Excitement is building ahead of the Tour of Tameside in five weeks’ time.
The event was revived by Sports Tours International in 2015 after more than a decade’s absence and is close to selling out yet again.
Runners from across the UK and the world are set to take to the streets for the four day event, which begins on Thursday, June 13 with the Cross Trail 10k, followed by the Hell on the Fell on Friday, the Hero Half Marathon on Saturday, and concluding with the Dr Ron Hyde 7 MIle on Sunday.
Social and competitive running groups across the borough, including Mossley Running Club, Hyde Village Striders and East Cheshire Harriers, are expected to be represented across all four days.
Daddies Escape, a group formed to give fathers an opportunity to improve their health and wellbeing, will also be featured in every leg.
Their motto has become ‘all tour or no tour’. As serious as it sounds, the group welcomes all ages and abilities and place a big focus on encouragement and enjoyment.
A number of the runners have taken part in several major events, including the London Marathon, Manchester Marathon and Las Vegas Marathon.
However, Peter Gough, a university lecturer who joined the group in 2016, says the Tour has become the most anticipated event of the year.
Speaking to Reporter Sport ahead of a training session in Hyde, Pete said: “We’re not an affiliated group as such; we’re just a bunch of friends who all wanted to go out and run, but didn’t always get the opportunity to do so.
“We have a Whatsapp group and put the question out as to who would like to run. It can be any time of the day, from 6am to 8pm. Anyone who can make it turns up, so there’s no formal structure - I don’t know if that’s a good or a bad thing - but it works for us, especially if you’re busy at work.
“We usually go out about three times a week at 6am for a four mile run, and we’ll finish with a coffee. It really sets you up for the day. You feel alive and awake, and because you’re hungry your breakfast tastes better!”
Pete previously played football on a regular basis, but slowly lost his love for the game. He found that, once he stopped playing, he needed something to fill the void.
Running became an ideal replacement.
He said: “I went to see the London Marathon in 2009 and said to my wife, ‘wouldn’t it be great if I could run a marathon’. She looked at me and said ‘why don’t you then?’ A year later I found myself on the start line at London, running for Coeliac UK. I completed it in 4.38.22, so it all started there really. I didn’t meet the founding people of Daddies Escape until October 2016.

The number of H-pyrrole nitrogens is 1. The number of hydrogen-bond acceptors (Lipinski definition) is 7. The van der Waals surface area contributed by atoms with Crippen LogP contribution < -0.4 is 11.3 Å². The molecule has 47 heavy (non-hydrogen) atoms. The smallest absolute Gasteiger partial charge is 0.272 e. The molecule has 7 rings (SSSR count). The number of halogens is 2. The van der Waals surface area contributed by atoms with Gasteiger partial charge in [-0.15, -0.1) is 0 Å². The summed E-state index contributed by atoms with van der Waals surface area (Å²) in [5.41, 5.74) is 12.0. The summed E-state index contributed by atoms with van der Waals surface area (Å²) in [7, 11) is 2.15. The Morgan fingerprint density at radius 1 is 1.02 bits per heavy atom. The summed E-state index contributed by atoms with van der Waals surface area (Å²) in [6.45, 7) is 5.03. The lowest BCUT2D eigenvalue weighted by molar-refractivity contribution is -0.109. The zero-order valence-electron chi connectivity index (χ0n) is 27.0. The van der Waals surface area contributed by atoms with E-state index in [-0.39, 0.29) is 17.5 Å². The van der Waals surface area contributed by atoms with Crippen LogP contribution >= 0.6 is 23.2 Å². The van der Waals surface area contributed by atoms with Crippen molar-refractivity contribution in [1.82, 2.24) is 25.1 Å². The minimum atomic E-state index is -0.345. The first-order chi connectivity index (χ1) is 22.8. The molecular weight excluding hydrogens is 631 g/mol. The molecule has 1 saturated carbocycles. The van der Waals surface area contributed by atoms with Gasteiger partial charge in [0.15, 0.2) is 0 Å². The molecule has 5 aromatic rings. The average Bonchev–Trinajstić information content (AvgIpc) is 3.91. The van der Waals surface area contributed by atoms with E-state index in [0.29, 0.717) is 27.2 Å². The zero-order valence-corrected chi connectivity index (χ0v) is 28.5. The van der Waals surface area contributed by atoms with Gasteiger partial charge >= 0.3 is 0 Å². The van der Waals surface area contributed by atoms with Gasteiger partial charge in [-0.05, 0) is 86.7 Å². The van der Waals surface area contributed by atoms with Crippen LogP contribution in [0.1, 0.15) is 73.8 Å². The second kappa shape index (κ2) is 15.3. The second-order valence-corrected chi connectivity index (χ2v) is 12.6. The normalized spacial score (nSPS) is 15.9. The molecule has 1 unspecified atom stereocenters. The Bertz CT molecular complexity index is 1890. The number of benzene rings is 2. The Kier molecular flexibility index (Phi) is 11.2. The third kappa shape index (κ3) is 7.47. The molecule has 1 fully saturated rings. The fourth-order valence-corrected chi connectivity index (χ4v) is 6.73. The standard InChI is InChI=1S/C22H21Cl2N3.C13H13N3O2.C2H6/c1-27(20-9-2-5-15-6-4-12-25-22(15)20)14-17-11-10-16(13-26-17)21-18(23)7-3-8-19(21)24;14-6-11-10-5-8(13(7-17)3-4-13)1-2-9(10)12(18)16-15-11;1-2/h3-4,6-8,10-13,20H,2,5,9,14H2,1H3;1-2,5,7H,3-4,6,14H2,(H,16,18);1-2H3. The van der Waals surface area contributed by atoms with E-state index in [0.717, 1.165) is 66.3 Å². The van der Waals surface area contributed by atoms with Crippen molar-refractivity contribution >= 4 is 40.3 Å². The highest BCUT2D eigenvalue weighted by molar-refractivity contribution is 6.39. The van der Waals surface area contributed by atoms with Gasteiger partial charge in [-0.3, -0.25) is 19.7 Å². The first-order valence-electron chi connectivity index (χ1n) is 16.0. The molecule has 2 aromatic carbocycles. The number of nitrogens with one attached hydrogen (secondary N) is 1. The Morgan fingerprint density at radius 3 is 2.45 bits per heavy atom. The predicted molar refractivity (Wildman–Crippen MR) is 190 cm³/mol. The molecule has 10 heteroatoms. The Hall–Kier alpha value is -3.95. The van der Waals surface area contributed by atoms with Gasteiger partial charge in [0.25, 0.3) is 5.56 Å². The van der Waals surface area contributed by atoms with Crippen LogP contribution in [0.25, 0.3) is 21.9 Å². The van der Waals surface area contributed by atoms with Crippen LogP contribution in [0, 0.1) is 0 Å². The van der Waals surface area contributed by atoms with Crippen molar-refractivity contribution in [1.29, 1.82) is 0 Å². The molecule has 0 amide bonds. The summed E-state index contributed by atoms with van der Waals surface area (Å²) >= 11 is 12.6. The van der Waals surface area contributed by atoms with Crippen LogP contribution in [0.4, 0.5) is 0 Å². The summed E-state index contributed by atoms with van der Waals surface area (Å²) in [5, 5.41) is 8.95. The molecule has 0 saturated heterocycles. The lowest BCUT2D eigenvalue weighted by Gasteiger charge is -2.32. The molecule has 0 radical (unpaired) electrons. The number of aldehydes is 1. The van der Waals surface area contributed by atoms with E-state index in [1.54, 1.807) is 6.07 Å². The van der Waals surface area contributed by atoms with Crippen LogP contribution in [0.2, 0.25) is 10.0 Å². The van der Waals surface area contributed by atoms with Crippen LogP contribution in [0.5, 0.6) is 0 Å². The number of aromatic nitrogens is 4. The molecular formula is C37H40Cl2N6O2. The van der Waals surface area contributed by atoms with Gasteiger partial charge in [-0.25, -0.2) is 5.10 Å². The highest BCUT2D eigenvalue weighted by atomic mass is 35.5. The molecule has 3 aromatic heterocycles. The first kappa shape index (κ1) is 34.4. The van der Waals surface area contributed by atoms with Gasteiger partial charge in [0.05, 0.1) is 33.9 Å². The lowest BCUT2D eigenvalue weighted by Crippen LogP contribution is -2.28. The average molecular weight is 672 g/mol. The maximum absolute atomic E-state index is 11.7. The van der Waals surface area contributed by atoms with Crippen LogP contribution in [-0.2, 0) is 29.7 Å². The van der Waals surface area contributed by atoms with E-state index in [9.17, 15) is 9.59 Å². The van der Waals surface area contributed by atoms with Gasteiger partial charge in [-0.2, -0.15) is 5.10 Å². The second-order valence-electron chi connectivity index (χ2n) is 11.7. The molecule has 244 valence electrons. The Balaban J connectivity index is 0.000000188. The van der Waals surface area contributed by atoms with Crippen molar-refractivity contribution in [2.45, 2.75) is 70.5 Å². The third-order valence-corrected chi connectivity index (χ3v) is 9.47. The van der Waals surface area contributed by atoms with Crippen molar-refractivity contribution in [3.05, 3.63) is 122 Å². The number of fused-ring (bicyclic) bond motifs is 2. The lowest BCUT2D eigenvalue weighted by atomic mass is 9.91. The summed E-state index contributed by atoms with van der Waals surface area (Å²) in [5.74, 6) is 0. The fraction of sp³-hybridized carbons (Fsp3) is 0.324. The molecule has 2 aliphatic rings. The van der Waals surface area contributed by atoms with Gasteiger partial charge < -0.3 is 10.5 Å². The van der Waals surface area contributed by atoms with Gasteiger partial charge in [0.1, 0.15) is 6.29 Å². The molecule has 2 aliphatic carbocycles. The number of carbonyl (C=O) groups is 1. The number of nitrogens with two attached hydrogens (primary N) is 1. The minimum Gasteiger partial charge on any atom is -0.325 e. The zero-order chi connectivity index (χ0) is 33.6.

“I previously played football and it was competitive, but I started to lose the enjoyment and hung up my boots. I needed something else to do, so I started running around the block and found myself out of breath within a few minutes. Each time I went out I increased the distance and eventually met these guys. Since then, I’ve improved my times in every event I’ve entered. They’re a bunch of nutters to be honest.”
Runners taking part in this year’s Tour of Tameside will be raising money for various worthy causes.
Andy Sykes, who joined Daddies Escape to improve his fitness and make friends, will be running his first Tour for a cause that is very close to his heart.
The fitness enthusiast recently competed in the Manchester and London Marathons to raise money for the Royal Manchester Children’s Hospital, which is currently looking after his six-year-old daughter who was diagnosed with a brain tumour last year.
Andy said the London Marathon was an amazing experience and is now hoping to raise more money and awareness of the great work the hospital does.
He said: “I really wanted to run across Tower Bridge and I’ve done that now, so I’m really happy although I’ve picked up a slight injury.
“They gave me a charity place on the Manchester Marathon, which was three weeks ago, and then one on the London Marathon. At first I didn’t think I’d be able to manage both, but then I reconsidered and thought the challenge was worth it. I knew it would create a lot of awareness for what was going on.
“My daughter got diagnosed last year with a brain tumour. There were a lot of dark days at the beginning, but then I began to realise that the hospital was helping us out as a family, so I wanted to give something back.
“We recently held a charity event on Easter Sunday at Ashton United Football Club. My partner did a lot of the planning and because it was beautiful weather a lot of people turned up. We raised £1,000.
“They’ve got an appeal on at the moment for an IMRI Scanner, which will help children going through brain surgery. My daughter’s had two brain operations already, so we feel compelled to do something.
“I keep my JustGiving pages separate, so now I’ve finished the Manchester and London Marathons, I’ll launch a new page for the Tour of Tameside.”